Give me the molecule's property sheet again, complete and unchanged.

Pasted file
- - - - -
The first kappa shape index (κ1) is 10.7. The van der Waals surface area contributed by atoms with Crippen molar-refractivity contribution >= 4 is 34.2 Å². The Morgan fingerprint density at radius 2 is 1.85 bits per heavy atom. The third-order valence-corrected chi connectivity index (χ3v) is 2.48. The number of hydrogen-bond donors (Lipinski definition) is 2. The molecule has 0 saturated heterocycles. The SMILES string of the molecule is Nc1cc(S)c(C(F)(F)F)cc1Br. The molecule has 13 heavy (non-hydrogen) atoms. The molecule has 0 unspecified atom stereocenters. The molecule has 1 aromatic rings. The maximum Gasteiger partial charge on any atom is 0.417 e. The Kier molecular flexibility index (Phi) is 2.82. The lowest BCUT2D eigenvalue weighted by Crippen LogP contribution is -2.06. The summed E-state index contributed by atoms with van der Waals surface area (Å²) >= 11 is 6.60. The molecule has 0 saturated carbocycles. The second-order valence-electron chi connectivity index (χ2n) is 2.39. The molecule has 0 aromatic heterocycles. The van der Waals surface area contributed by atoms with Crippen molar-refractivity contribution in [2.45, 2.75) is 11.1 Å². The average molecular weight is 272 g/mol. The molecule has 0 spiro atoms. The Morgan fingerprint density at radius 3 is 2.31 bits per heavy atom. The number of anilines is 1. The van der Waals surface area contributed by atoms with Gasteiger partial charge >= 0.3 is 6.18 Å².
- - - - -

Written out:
The first kappa shape index (κ1) is 10.7. The van der Waals surface area contributed by atoms with Crippen molar-refractivity contribution >= 4 is 34.2 Å². The Morgan fingerprint density at radius 2 is 1.85 bits per heavy atom. The third-order valence-corrected chi connectivity index (χ3v) is 2.48. The number of hydrogen-bond donors (Lipinski definition) is 2. The molecule has 0 saturated heterocycles. The SMILES string of the molecule is Nc1cc(S)c(C(F)(F)F)cc1Br. The molecule has 13 heavy (non-hydrogen) atoms. The molecule has 0 unspecified atom stereocenters. The molecule has 1 aromatic rings. The maximum Gasteiger partial charge on any atom is 0.417 e. The Kier molecular flexibility index (Phi) is 2.82. The lowest BCUT2D eigenvalue weighted by Crippen LogP contribution is -2.06. The summed E-state index contributed by atoms with van der Waals surface area (Å²) >= 11 is 6.60. The molecule has 0 saturated carbocycles. The second-order valence-electron chi connectivity index (χ2n) is 2.39. The molecule has 0 aromatic heterocycles. The van der Waals surface area contributed by atoms with Crippen molar-refractivity contribution in [2.45, 2.75) is 11.1 Å². The average molecular weight is 272 g/mol. The molecule has 0 spiro atoms. The Morgan fingerprint density at radius 3 is 2.31 bits per heavy atom. The number of anilines is 1. The van der Waals surface area contributed by atoms with Gasteiger partial charge >= 0.3 is 6.18 Å².